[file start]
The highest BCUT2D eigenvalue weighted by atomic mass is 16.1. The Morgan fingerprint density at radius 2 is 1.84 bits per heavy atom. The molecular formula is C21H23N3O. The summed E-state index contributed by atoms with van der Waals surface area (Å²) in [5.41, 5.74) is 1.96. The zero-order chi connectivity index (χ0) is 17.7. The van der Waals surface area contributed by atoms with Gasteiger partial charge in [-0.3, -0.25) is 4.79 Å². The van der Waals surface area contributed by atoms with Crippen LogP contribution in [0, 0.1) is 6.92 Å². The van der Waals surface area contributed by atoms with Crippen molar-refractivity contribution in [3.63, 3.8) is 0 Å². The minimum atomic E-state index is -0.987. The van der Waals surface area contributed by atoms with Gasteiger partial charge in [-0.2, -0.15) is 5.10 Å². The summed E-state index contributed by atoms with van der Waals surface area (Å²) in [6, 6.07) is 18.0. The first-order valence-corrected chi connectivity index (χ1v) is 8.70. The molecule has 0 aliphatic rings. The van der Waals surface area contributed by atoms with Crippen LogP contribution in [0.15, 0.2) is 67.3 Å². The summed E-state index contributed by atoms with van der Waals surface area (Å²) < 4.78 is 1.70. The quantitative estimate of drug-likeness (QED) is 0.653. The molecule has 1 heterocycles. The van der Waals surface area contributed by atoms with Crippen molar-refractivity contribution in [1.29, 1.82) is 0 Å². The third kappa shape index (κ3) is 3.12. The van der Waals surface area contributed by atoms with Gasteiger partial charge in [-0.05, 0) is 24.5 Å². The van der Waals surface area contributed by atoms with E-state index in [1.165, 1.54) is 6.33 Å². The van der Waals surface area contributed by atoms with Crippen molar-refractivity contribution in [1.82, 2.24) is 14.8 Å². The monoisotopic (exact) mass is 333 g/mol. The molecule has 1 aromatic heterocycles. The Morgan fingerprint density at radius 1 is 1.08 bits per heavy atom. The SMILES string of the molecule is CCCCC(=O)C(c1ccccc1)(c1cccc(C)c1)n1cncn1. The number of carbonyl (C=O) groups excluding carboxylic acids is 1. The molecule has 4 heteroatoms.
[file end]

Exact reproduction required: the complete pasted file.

The highest BCUT2D eigenvalue weighted by atomic mass is 16.1. The Morgan fingerprint density at radius 2 is 1.84 bits per heavy atom. The molecular formula is C21H23N3O. The summed E-state index contributed by atoms with van der Waals surface area (Å²) in [5.41, 5.74) is 1.96. The zero-order chi connectivity index (χ0) is 17.7. The van der Waals surface area contributed by atoms with Gasteiger partial charge in [-0.3, -0.25) is 4.79 Å². The van der Waals surface area contributed by atoms with Crippen LogP contribution in [0, 0.1) is 6.92 Å². The van der Waals surface area contributed by atoms with Crippen molar-refractivity contribution in [3.63, 3.8) is 0 Å². The minimum atomic E-state index is -0.987. The van der Waals surface area contributed by atoms with Gasteiger partial charge in [-0.2, -0.15) is 5.10 Å². The summed E-state index contributed by atoms with van der Waals surface area (Å²) in [6, 6.07) is 18.0. The first-order valence-corrected chi connectivity index (χ1v) is 8.70. The molecule has 0 aliphatic rings. The van der Waals surface area contributed by atoms with Crippen LogP contribution in [0.15, 0.2) is 67.3 Å². The summed E-state index contributed by atoms with van der Waals surface area (Å²) < 4.78 is 1.70. The quantitative estimate of drug-likeness (QED) is 0.653. The molecule has 1 heterocycles. The van der Waals surface area contributed by atoms with Crippen molar-refractivity contribution in [1.29, 1.82) is 0 Å². The third kappa shape index (κ3) is 3.12. The van der Waals surface area contributed by atoms with Gasteiger partial charge in [-0.05, 0) is 24.5 Å². The van der Waals surface area contributed by atoms with E-state index in [1.165, 1.54) is 6.33 Å². The van der Waals surface area contributed by atoms with Crippen molar-refractivity contribution in [1.82, 2.24) is 14.8 Å². The monoisotopic (exact) mass is 333 g/mol. The molecule has 1 aromatic heterocycles. The Morgan fingerprint density at radius 1 is 1.08 bits per heavy atom. The SMILES string of the molecule is CCCCC(=O)C(c1ccccc1)(c1cccc(C)c1)n1cncn1. The number of carbonyl (C=O) groups excluding carboxylic acids is 1. The molecule has 4 heteroatoms.